import {
  fromTransactionCommonRaw,
  toTransactionCommonRaw,
} from "../../transaction/common";
import type { Account } from "../../types";
import { getAccountUnit } from "../../account";
import { formatCurrencyUnit } from "../../currencies";

export const formatTransaction = (
  { mode, amount, recipient, useAllAmount }: Transaction,
  account: Account
): string =>
  `
${mode.toUpperCase()} ${
    useAllAmount
      ? "MAX"
      : amount.isZero()
      ? ""
      : " " +
        formatCurrencyUnit(getAccountUnit(account), amount, {
          showCode: true,
          disableRounding: true,
        })
  }${recipient ? `\nTO ${recipient}` : ""}`;

export const fromTransactionRaw = (tr: TransactionRaw): Transaction => {
  const common = fromTransactionCommonRaw(tr);
  return {
    ...common,
    family: tr.family,
    mode: tr.mode,
    fees: tr.fees ? BigNumber(tr.fees) : null,
  };
};

export const toTransactionRaw = (t: Transaction): TransactionRaw => {
  const common = toTransactionCommonRaw(t);
  return {
    ...common,
    family: t.family,
    mode: t.mode,
    fees: t.fees?.toString() || null,
  };
};

export default { formatTransaction, fromTransactionRaw, toTransactionRaw };

Wrap your API

Note
In the code samples below, all references to operations are not needed at light sync step. They are currently necessary but will soon be removed from this section

Before this part, you will need a node/explorer to get the state of an account on the blockchain, such as balances, nonce (if your blockchain uses something similar), and any data relevant to show or fetch in Ledger Live.

For the example, we will assume that MyCoin provides a SDK that is able to do both getting the state and the account history.

The best way to implement your API in Live Common is to create a dedicated api subfolder, that exports all functions that require calls to 3rd-party and map their responses to Ledger Live types.

./src/families/mycoin
└── api
  ├── index.ts
  ├── sdk.ts
  └── sdk.types.ts
Tip
Try to separate as much as possible your different APIs (if you use multiple providers) and use typings to ensure you map correctly API responses to Ledger Live types

You will likely need to export thoses functions, but implemention is up-to-developer:

libs/ledger-live-common/src/families/mycoin/api/index.ts:

export {
  getAccount,
  getOperations,
  getPreloadedData, // adjust with needs of preloaded data
  getFees,
  submit,
  disconnect, // if using persisting connection
} from "./sdk";

Basically, in the next sections, getAccount will be called to create an Account with balances and any additional resources, and getOperations will be called to fill the operations[] of this account, with the whole history of operations that can be requested incrementally. Then getFees before sending a transaction to let the user know of the network cost (estimated or effective), and submit to broadcast its transaction after signing.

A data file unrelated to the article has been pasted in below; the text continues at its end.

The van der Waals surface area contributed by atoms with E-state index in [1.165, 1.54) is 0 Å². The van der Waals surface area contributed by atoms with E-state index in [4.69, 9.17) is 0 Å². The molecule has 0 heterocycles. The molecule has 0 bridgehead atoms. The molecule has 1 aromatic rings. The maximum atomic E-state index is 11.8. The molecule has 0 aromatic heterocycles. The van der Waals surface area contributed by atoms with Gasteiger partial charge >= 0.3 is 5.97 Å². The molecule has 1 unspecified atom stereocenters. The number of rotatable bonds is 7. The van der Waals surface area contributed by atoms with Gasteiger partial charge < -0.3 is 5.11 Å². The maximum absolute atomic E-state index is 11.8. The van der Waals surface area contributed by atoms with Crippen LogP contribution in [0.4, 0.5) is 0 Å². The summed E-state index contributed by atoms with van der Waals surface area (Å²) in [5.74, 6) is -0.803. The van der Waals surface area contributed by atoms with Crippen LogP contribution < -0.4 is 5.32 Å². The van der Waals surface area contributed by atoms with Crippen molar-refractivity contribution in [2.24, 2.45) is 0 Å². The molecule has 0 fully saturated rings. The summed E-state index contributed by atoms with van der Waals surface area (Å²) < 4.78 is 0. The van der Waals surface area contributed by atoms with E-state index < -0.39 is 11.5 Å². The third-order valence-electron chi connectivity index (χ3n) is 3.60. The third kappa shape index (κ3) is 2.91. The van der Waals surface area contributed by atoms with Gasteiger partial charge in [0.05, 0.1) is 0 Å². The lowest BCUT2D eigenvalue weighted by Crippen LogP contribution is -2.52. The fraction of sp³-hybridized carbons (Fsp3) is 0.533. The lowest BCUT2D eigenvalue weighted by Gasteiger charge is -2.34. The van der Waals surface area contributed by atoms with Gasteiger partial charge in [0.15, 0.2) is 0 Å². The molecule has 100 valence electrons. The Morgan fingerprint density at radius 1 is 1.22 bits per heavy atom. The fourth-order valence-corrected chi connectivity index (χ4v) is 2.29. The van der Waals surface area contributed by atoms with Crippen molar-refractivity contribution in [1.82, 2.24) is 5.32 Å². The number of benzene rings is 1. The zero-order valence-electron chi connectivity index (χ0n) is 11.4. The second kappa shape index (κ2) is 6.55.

See Polkadot Coin Integration’s api for good inspiration.

API Example

Here is an example of a MyCoin API implementation using a fictive SDK that uses something like WebSocket to fetch data.

Tip
We don't recommend using WebSocket as it could have drawbacks and is more difficult to scale up and put behind a reverse proxy. If possible, use HTTPS requests as much as possible.
import MyCoinApi from "my-coin-sdk";
import type { MyCoinTransaction } from "my-coin-sdk";
import { BigNumber } from "bignumber.js";

import { getEnv } from "../../../env";
import { encodeOperationId } from "../../../operation";

type AsyncApiFunction = (api: typeof MyCoinApi) => Promise<any>;

const MYCOIN_API_ENDPOINT = () => getEnv("MYCOIN_API_ENDPOINT");

let api = null;

/**
 * Connects to MyCoin Api
 */
async function withApi(execute: AsyncApiFunction): Promise<any> {
  // If client is instanciated already, ensure it is connected & ready
  if (api) {
    try {
      await api.isReady;
    } catch (err) {
      api = null;
    }
  }

  if (!api) {
    api = new MyCoinApi(MYCOIN_API_ENDPOINT);
    api.connect();
    api.onClose(() => {
      api = null;
    });
    await api.isReady;
  }

  try {
    const res = await execute(api);

    return res;
  } catch {
    // Handle Error or Retry
    await disconnect();
  }
}

/**
 * Disconnects MyCoin Api
 */
export const disconnect = async () => {
  if (api) {
    const disconnecting = api;
    api = null;
    await disconnecting.close();
  }
};

/**
 * Get account balances and nonce
 */
export const getAccount = async (addr: string) =>
  withApi(async (api) => {
    const [balance, nonce, blockHeight] = await Promise.all([
      api.getBalance(addr),
      api.getTransactionCount(addr),
      api.getBlockNumber(),
    ]);

    return {
      blockHeight,
      balance: BigNumber(balance),